Lehigh's Kenzie Kramer Is Now Happy Doing More
Someone observing Kenzie Kramer from the outside might say she had everything she ever wanted. Her collegiate basketball career took off with a fine first season in 2020-2021; she excelled academically at an acclaimed university; and she found a nurturing team led by Sue Troyan, a coach with 32 years of experience.
Yet Kramer struggled to feel fulfilled.
This feeling started when Kramer first arrived at Lehigh University from her hometown of St. Michael, Minnesota. She felt overwhelmed and out of place in a rural area of the East Coast, as the world became more isolated and unknown than ever due to the coronavirus pandemic.
Everything around her was unfamiliar. Kramer did not feel a sense of purpose. Instead, she had the nagging feeling that she “could be doing more.”
“Doing more," especially in basketball, was deeply ingrained. She started playing basketball at the young age of three, usually against children twice her age. Maybe her love for the sport came from her mother, who played basketball growing up. Maybe it came from having to avoid body slams from her older, WWE-loving brothers.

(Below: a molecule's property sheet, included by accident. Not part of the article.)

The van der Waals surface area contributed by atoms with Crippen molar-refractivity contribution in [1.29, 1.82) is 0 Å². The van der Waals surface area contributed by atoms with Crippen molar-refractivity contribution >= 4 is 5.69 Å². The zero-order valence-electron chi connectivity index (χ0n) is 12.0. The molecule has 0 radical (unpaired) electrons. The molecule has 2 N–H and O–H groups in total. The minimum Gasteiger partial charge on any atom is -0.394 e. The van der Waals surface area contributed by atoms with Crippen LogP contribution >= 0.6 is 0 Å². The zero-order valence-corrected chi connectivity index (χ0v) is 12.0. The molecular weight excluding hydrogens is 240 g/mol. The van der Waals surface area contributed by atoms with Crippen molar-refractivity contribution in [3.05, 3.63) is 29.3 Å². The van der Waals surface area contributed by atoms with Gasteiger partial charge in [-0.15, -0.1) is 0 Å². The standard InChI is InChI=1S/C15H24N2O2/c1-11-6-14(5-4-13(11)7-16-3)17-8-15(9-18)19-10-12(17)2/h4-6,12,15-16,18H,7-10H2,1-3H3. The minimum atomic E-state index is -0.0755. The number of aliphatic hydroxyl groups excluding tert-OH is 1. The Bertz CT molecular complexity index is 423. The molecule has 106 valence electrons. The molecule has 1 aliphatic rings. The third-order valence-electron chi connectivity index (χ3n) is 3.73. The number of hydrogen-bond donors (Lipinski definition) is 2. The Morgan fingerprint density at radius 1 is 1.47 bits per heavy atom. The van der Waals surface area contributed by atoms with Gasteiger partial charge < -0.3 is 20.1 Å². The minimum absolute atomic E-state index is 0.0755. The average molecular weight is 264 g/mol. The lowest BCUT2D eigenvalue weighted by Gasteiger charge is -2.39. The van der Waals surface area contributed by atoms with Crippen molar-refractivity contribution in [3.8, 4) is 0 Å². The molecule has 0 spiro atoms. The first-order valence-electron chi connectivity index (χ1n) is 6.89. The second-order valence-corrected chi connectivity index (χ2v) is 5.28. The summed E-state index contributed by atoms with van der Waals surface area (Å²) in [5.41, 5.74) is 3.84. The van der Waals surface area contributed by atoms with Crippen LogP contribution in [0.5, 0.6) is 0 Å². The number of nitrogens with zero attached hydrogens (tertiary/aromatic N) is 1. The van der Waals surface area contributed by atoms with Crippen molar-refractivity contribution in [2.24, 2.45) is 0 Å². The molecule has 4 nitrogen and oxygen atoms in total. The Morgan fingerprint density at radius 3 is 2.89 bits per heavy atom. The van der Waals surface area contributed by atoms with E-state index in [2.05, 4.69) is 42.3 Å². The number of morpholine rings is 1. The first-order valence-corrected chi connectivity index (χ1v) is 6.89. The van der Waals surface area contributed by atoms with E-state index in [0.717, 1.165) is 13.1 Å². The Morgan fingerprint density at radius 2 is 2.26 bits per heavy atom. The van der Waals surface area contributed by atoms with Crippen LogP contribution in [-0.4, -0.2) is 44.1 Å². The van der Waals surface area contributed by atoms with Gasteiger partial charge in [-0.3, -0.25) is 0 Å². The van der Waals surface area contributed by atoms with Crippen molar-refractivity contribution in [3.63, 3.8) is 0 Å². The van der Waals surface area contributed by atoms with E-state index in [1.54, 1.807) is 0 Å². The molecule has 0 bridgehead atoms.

Whatever it was, she was hooked. By eighth grade, she had been playing AAU for three years with some of the most talented players in Minnesota, including current UConn star Paige Buekers. She developed further to break several high school records and earn a slew of awards. Although she enjoyed the success, it intensified her expectations
And these expectations only intensified her struggle her first year at Lehigh.
Kramer, who prides herself of being “goofy, insightful, and caring” knew that she could not continue to live so lost and unhappily. To cope, she began documenting her feelings on a private blog. It served as a personal journal to grapple with the changes and challenges she faced.
In her first entry, Kramer wrote, “I may never make this site public, but if I do, I simply want others to join me on the journey of life. I do not need comments or reader validation. I simply aim to express myself in a fun and healthy way.” And so she did.
In an early post, she wrote to herself, “Change is hard. . . . New school, new state, new team, and new people . . . A whole lot of ‘new’ for someone who historically thrives on routine[.]”
She reflected on the lifelong pressure she put on herself to perform well, to honor sacrifices her loved ones made for her with substantial tangible results, not just incremental progress. Without these successes, she wrote, she did not feel worthy.
Kramer showed a sense of maturity in that post, explaining to herself she had to change her expectations or she would “never truly enjoy the process” of achieving a goal. She knew she had to reframe her whole outlook on life.
In another post, Kramer addressed her fear she was always “overthinking.” She flipped that perspective too, turning a flaw to an asset especially on the court: “[W]e watch hours of film to better analyze and break down aspects of our game. After all, most sports come down to seconds and angles.” Her overthinking, she realized, could make her great.
The blog had begun to serve its purpose: helping her get out of the “fog” of losing her confidence in her basketball skills and in herself.